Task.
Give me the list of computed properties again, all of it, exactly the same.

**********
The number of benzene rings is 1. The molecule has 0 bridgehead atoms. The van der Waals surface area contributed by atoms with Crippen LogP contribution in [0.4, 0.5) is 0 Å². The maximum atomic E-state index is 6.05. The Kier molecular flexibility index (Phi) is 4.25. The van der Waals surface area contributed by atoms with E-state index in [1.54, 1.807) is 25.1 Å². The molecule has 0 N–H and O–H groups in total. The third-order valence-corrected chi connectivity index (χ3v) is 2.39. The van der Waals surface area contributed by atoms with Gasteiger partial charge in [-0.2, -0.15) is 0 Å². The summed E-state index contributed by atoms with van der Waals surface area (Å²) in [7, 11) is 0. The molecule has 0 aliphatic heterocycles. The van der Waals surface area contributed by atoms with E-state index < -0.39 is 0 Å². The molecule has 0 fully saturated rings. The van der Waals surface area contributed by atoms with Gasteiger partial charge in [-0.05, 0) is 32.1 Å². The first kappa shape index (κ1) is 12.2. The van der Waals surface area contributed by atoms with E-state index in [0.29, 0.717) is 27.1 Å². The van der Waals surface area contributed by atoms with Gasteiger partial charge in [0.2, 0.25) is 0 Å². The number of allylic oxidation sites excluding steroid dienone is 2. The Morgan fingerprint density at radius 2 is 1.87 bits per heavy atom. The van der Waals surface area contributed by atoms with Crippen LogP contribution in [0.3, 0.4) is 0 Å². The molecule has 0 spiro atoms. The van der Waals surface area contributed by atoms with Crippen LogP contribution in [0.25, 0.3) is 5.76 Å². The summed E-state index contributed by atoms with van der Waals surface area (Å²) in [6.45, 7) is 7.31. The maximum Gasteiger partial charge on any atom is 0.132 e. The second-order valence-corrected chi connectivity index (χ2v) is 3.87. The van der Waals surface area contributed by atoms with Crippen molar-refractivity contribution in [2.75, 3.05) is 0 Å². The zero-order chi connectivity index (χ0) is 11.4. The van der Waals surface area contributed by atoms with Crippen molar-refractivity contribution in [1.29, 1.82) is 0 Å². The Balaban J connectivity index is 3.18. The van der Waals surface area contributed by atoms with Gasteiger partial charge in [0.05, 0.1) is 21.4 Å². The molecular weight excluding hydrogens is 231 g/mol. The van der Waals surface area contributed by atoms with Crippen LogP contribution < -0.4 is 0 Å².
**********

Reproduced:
The number of benzene rings is 1. The molecule has 0 bridgehead atoms. The van der Waals surface area contributed by atoms with Crippen LogP contribution in [0.4, 0.5) is 0 Å². The maximum atomic E-state index is 6.05. The Kier molecular flexibility index (Phi) is 4.25. The van der Waals surface area contributed by atoms with E-state index in [1.54, 1.807) is 25.1 Å². The molecule has 0 N–H and O–H groups in total. The third-order valence-corrected chi connectivity index (χ3v) is 2.39. The van der Waals surface area contributed by atoms with Gasteiger partial charge in [-0.2, -0.15) is 0 Å². The summed E-state index contributed by atoms with van der Waals surface area (Å²) in [7, 11) is 0. The molecule has 0 aliphatic heterocycles. The van der Waals surface area contributed by atoms with E-state index < -0.39 is 0 Å². The molecule has 0 fully saturated rings. The van der Waals surface area contributed by atoms with Gasteiger partial charge in [-0.05, 0) is 32.1 Å². The first kappa shape index (κ1) is 12.2. The van der Waals surface area contributed by atoms with E-state index in [0.29, 0.717) is 27.1 Å². The van der Waals surface area contributed by atoms with Gasteiger partial charge in [0.2, 0.25) is 0 Å². The number of allylic oxidation sites excluding steroid dienone is 2. The Morgan fingerprint density at radius 2 is 1.87 bits per heavy atom. The van der Waals surface area contributed by atoms with Crippen LogP contribution in [0.3, 0.4) is 0 Å². The molecule has 0 spiro atoms. The van der Waals surface area contributed by atoms with Crippen LogP contribution in [0.25, 0.3) is 5.76 Å². The summed E-state index contributed by atoms with van der Waals surface area (Å²) in [6.45, 7) is 7.31. The maximum Gasteiger partial charge on any atom is 0.132 e. The second-order valence-corrected chi connectivity index (χ2v) is 3.87. The van der Waals surface area contributed by atoms with Crippen molar-refractivity contribution in [2.75, 3.05) is 0 Å². The zero-order chi connectivity index (χ0) is 11.4. The van der Waals surface area contributed by atoms with Crippen molar-refractivity contribution in [1.29, 1.82) is 0 Å². The Balaban J connectivity index is 3.18. The van der Waals surface area contributed by atoms with Gasteiger partial charge in [0.05, 0.1) is 21.4 Å². The molecular weight excluding hydrogens is 231 g/mol. The van der Waals surface area contributed by atoms with Crippen LogP contribution < -0.4 is 0 Å².